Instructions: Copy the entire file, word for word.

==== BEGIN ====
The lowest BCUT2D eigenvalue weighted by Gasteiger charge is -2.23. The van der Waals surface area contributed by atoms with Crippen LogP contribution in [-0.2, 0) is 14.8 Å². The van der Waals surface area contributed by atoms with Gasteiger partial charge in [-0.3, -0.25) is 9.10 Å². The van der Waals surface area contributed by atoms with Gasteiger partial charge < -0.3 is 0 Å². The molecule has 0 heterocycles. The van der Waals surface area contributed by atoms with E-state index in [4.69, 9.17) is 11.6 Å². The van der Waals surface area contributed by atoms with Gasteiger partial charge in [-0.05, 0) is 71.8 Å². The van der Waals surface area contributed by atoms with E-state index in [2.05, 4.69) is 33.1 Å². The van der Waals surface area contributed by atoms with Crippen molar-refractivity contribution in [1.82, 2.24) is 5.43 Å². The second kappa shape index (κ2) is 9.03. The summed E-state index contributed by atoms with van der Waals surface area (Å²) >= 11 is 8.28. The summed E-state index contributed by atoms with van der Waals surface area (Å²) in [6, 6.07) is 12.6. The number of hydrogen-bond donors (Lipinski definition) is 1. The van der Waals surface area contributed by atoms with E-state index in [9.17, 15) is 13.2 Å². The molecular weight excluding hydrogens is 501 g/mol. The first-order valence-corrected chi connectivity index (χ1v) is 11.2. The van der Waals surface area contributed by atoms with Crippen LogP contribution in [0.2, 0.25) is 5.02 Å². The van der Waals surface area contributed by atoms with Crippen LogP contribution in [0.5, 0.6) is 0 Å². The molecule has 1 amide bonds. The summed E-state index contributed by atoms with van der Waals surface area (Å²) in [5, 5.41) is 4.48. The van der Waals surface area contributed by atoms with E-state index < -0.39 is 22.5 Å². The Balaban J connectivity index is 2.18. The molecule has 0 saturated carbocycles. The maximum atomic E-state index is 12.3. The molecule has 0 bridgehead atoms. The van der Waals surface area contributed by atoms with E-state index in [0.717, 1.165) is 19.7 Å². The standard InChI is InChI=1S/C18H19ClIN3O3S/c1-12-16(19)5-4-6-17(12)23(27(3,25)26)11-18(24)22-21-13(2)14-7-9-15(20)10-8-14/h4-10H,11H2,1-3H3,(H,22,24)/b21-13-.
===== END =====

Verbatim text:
The lowest BCUT2D eigenvalue weighted by Gasteiger charge is -2.23. The van der Waals surface area contributed by atoms with Crippen LogP contribution in [-0.2, 0) is 14.8 Å². The van der Waals surface area contributed by atoms with Gasteiger partial charge in [-0.3, -0.25) is 9.10 Å². The van der Waals surface area contributed by atoms with Gasteiger partial charge < -0.3 is 0 Å². The molecule has 0 heterocycles. The van der Waals surface area contributed by atoms with E-state index in [4.69, 9.17) is 11.6 Å². The van der Waals surface area contributed by atoms with Gasteiger partial charge in [-0.05, 0) is 71.8 Å². The van der Waals surface area contributed by atoms with E-state index in [2.05, 4.69) is 33.1 Å². The van der Waals surface area contributed by atoms with Crippen molar-refractivity contribution in [1.82, 2.24) is 5.43 Å². The second kappa shape index (κ2) is 9.03. The summed E-state index contributed by atoms with van der Waals surface area (Å²) >= 11 is 8.28. The summed E-state index contributed by atoms with van der Waals surface area (Å²) in [6, 6.07) is 12.6. The number of hydrogen-bond donors (Lipinski definition) is 1. The van der Waals surface area contributed by atoms with E-state index in [9.17, 15) is 13.2 Å². The molecular weight excluding hydrogens is 501 g/mol. The first-order valence-corrected chi connectivity index (χ1v) is 11.2. The van der Waals surface area contributed by atoms with Crippen LogP contribution in [0.2, 0.25) is 5.02 Å². The van der Waals surface area contributed by atoms with Crippen LogP contribution in [0.5, 0.6) is 0 Å². The molecule has 1 amide bonds. The summed E-state index contributed by atoms with van der Waals surface area (Å²) in [5, 5.41) is 4.48. The van der Waals surface area contributed by atoms with E-state index < -0.39 is 22.5 Å². The Balaban J connectivity index is 2.18. The molecule has 0 saturated carbocycles. The maximum atomic E-state index is 12.3. The molecule has 0 bridgehead atoms. The van der Waals surface area contributed by atoms with E-state index in [0.717, 1.165) is 19.7 Å². The standard InChI is InChI=1S/C18H19ClIN3O3S/c1-12-16(19)5-4-6-17(12)23(27(3,25)26)11-18(24)22-21-13(2)14-7-9-15(20)10-8-14/h4-10H,11H2,1-3H3,(H,22,24)/b21-13-.